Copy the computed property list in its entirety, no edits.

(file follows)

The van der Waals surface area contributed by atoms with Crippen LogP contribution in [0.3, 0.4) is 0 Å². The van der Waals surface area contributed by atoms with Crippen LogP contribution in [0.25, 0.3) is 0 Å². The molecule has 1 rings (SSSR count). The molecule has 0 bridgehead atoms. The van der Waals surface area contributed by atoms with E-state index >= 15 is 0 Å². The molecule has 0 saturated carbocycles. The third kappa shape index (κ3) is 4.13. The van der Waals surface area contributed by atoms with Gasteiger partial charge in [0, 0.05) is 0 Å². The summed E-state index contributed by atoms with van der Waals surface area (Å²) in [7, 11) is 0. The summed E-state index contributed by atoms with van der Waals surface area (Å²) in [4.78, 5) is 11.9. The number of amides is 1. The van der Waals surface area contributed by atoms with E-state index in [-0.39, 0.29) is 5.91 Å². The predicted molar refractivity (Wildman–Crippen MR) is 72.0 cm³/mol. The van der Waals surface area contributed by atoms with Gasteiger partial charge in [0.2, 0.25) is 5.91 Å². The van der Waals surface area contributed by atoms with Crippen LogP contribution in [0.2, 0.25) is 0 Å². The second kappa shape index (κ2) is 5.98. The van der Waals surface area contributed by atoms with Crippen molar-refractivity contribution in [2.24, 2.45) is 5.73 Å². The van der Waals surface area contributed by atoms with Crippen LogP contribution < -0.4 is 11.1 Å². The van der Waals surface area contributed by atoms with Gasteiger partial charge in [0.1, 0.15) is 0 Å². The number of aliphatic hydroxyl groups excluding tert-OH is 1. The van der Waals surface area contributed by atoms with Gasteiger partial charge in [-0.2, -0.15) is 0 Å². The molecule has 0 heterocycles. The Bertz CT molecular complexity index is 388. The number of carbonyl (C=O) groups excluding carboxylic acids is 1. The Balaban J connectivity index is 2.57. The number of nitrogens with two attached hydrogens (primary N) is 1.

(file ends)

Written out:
The van der Waals surface area contributed by atoms with Crippen LogP contribution in [0.3, 0.4) is 0 Å². The van der Waals surface area contributed by atoms with Crippen LogP contribution in [0.25, 0.3) is 0 Å². The molecule has 1 rings (SSSR count). The molecule has 0 bridgehead atoms. The van der Waals surface area contributed by atoms with E-state index >= 15 is 0 Å². The molecule has 0 saturated carbocycles. The third kappa shape index (κ3) is 4.13. The van der Waals surface area contributed by atoms with Gasteiger partial charge in [0, 0.05) is 0 Å². The summed E-state index contributed by atoms with van der Waals surface area (Å²) in [7, 11) is 0. The summed E-state index contributed by atoms with van der Waals surface area (Å²) in [4.78, 5) is 11.9. The number of amides is 1. The van der Waals surface area contributed by atoms with E-state index in [-0.39, 0.29) is 5.91 Å². The predicted molar refractivity (Wildman–Crippen MR) is 72.0 cm³/mol. The van der Waals surface area contributed by atoms with Gasteiger partial charge in [0.2, 0.25) is 5.91 Å². The van der Waals surface area contributed by atoms with Crippen LogP contribution in [0.2, 0.25) is 0 Å². The second kappa shape index (κ2) is 5.98. The van der Waals surface area contributed by atoms with Crippen molar-refractivity contribution in [2.24, 2.45) is 5.73 Å². The van der Waals surface area contributed by atoms with Crippen LogP contribution < -0.4 is 11.1 Å². The van der Waals surface area contributed by atoms with Gasteiger partial charge in [0.1, 0.15) is 0 Å². The number of aliphatic hydroxyl groups excluding tert-OH is 1. The van der Waals surface area contributed by atoms with Gasteiger partial charge in [-0.2, -0.15) is 0 Å². The molecule has 0 heterocycles. The Bertz CT molecular complexity index is 388. The number of carbonyl (C=O) groups excluding carboxylic acids is 1. The Balaban J connectivity index is 2.57. The number of nitrogens with two attached hydrogens (primary N) is 1.